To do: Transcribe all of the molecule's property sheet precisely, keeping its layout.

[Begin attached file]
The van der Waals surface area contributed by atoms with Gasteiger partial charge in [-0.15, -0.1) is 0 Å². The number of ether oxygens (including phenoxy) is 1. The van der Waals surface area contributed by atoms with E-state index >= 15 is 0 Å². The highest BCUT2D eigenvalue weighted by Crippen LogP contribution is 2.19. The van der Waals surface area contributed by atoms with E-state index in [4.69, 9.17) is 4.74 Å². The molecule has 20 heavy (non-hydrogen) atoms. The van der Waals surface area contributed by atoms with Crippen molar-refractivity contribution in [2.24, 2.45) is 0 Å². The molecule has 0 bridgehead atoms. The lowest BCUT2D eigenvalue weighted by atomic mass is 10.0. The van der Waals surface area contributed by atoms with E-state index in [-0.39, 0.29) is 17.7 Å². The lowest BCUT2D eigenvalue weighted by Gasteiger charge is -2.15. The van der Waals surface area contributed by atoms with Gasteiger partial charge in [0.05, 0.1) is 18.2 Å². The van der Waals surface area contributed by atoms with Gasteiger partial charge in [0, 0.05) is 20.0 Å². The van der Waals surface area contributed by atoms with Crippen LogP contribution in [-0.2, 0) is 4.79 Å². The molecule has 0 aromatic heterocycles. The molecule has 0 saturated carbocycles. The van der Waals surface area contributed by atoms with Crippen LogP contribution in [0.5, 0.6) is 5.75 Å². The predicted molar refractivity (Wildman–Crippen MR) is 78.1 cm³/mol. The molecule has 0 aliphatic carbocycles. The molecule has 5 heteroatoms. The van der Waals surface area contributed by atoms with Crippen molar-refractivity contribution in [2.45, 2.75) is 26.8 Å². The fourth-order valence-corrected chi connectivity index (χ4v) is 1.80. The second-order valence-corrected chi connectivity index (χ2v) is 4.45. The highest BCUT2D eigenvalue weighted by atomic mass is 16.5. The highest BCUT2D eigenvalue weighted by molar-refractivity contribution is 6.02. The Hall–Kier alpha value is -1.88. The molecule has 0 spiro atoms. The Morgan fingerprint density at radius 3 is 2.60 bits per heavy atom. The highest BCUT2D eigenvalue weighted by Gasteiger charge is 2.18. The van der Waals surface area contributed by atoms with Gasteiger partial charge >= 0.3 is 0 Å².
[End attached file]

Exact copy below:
The van der Waals surface area contributed by atoms with Gasteiger partial charge in [-0.15, -0.1) is 0 Å². The number of ether oxygens (including phenoxy) is 1. The van der Waals surface area contributed by atoms with E-state index >= 15 is 0 Å². The highest BCUT2D eigenvalue weighted by Crippen LogP contribution is 2.19. The van der Waals surface area contributed by atoms with E-state index in [4.69, 9.17) is 4.74 Å². The molecule has 20 heavy (non-hydrogen) atoms. The van der Waals surface area contributed by atoms with Crippen molar-refractivity contribution in [2.24, 2.45) is 0 Å². The molecule has 0 bridgehead atoms. The lowest BCUT2D eigenvalue weighted by atomic mass is 10.0. The van der Waals surface area contributed by atoms with E-state index in [-0.39, 0.29) is 17.7 Å². The lowest BCUT2D eigenvalue weighted by Gasteiger charge is -2.15. The van der Waals surface area contributed by atoms with Gasteiger partial charge in [0.05, 0.1) is 18.2 Å². The van der Waals surface area contributed by atoms with Gasteiger partial charge in [0, 0.05) is 20.0 Å². The van der Waals surface area contributed by atoms with Crippen LogP contribution in [-0.2, 0) is 4.79 Å². The molecule has 0 aromatic heterocycles. The molecule has 0 saturated carbocycles. The van der Waals surface area contributed by atoms with Crippen LogP contribution in [0.5, 0.6) is 5.75 Å². The predicted molar refractivity (Wildman–Crippen MR) is 78.1 cm³/mol. The molecule has 0 aliphatic carbocycles. The molecule has 5 heteroatoms. The van der Waals surface area contributed by atoms with Crippen molar-refractivity contribution in [2.45, 2.75) is 26.8 Å². The fourth-order valence-corrected chi connectivity index (χ4v) is 1.80. The second-order valence-corrected chi connectivity index (χ2v) is 4.45. The highest BCUT2D eigenvalue weighted by atomic mass is 16.5. The highest BCUT2D eigenvalue weighted by molar-refractivity contribution is 6.02. The Hall–Kier alpha value is -1.88. The molecule has 0 spiro atoms. The Morgan fingerprint density at radius 3 is 2.60 bits per heavy atom. The highest BCUT2D eigenvalue weighted by Gasteiger charge is 2.18. The van der Waals surface area contributed by atoms with Gasteiger partial charge >= 0.3 is 0 Å².